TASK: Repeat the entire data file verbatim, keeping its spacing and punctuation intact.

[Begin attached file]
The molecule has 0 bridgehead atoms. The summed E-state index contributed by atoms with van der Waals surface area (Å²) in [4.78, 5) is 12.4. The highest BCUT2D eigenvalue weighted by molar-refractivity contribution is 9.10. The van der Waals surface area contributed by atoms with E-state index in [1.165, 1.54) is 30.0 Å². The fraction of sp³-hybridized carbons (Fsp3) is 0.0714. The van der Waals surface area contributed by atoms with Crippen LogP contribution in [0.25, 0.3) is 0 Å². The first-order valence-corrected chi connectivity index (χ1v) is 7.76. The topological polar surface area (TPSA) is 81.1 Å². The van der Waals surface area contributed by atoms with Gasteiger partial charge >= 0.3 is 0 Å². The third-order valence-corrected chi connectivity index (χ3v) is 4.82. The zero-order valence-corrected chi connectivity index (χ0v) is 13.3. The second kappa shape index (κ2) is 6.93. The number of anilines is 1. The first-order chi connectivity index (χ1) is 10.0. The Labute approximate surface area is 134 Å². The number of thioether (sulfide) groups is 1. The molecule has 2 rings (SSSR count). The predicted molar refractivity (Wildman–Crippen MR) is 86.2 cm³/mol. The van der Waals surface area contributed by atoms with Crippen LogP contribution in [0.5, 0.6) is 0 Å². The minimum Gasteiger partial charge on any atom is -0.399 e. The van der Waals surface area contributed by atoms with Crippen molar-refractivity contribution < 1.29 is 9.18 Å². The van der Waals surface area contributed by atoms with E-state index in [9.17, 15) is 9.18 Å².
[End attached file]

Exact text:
The molecule has 0 bridgehead atoms. The summed E-state index contributed by atoms with van der Waals surface area (Å²) in [4.78, 5) is 12.4. The highest BCUT2D eigenvalue weighted by molar-refractivity contribution is 9.10. The van der Waals surface area contributed by atoms with E-state index in [1.165, 1.54) is 30.0 Å². The fraction of sp³-hybridized carbons (Fsp3) is 0.0714. The van der Waals surface area contributed by atoms with Crippen LogP contribution in [0.25, 0.3) is 0 Å². The first-order valence-corrected chi connectivity index (χ1v) is 7.76. The topological polar surface area (TPSA) is 81.1 Å². The van der Waals surface area contributed by atoms with Gasteiger partial charge >= 0.3 is 0 Å². The third-order valence-corrected chi connectivity index (χ3v) is 4.82. The zero-order valence-corrected chi connectivity index (χ0v) is 13.3. The second kappa shape index (κ2) is 6.93. The number of anilines is 1. The first-order chi connectivity index (χ1) is 10.0. The Labute approximate surface area is 134 Å². The number of thioether (sulfide) groups is 1. The molecule has 2 rings (SSSR count). The predicted molar refractivity (Wildman–Crippen MR) is 86.2 cm³/mol. The van der Waals surface area contributed by atoms with Crippen LogP contribution in [0.5, 0.6) is 0 Å². The minimum Gasteiger partial charge on any atom is -0.399 e. The van der Waals surface area contributed by atoms with Crippen molar-refractivity contribution < 1.29 is 9.18 Å². The van der Waals surface area contributed by atoms with E-state index in [9.17, 15) is 9.18 Å².